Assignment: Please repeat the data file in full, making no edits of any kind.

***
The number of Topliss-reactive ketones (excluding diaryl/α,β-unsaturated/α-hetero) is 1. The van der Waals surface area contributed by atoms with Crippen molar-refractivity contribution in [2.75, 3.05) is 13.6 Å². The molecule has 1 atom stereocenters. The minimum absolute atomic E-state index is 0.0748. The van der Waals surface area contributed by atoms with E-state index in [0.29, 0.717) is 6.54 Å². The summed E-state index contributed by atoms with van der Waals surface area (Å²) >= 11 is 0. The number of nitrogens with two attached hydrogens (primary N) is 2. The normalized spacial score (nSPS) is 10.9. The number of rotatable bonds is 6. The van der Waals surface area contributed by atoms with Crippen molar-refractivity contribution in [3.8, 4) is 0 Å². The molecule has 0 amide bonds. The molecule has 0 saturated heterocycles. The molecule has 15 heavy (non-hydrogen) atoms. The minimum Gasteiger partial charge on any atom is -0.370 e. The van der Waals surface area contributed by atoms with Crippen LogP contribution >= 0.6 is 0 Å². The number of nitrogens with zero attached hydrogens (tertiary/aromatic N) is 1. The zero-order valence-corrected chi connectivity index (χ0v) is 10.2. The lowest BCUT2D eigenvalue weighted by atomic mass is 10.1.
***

The number of Topliss-reactive ketones (excluding diaryl/α,β-unsaturated/α-hetero) is 1. The van der Waals surface area contributed by atoms with Crippen molar-refractivity contribution in [2.75, 3.05) is 13.6 Å². The molecule has 1 atom stereocenters. The minimum absolute atomic E-state index is 0.0748. The van der Waals surface area contributed by atoms with E-state index in [0.29, 0.717) is 6.54 Å². The summed E-state index contributed by atoms with van der Waals surface area (Å²) >= 11 is 0. The number of nitrogens with two attached hydrogens (primary N) is 2. The normalized spacial score (nSPS) is 10.9. The number of rotatable bonds is 6. The van der Waals surface area contributed by atoms with Crippen molar-refractivity contribution in [3.8, 4) is 0 Å². The molecule has 0 amide bonds. The molecule has 0 saturated heterocycles. The molecule has 15 heavy (non-hydrogen) atoms. The minimum Gasteiger partial charge on any atom is -0.370 e. The van der Waals surface area contributed by atoms with Crippen LogP contribution >= 0.6 is 0 Å². The number of nitrogens with zero attached hydrogens (tertiary/aromatic N) is 1. The zero-order valence-corrected chi connectivity index (χ0v) is 10.2. The lowest BCUT2D eigenvalue weighted by atomic mass is 10.1.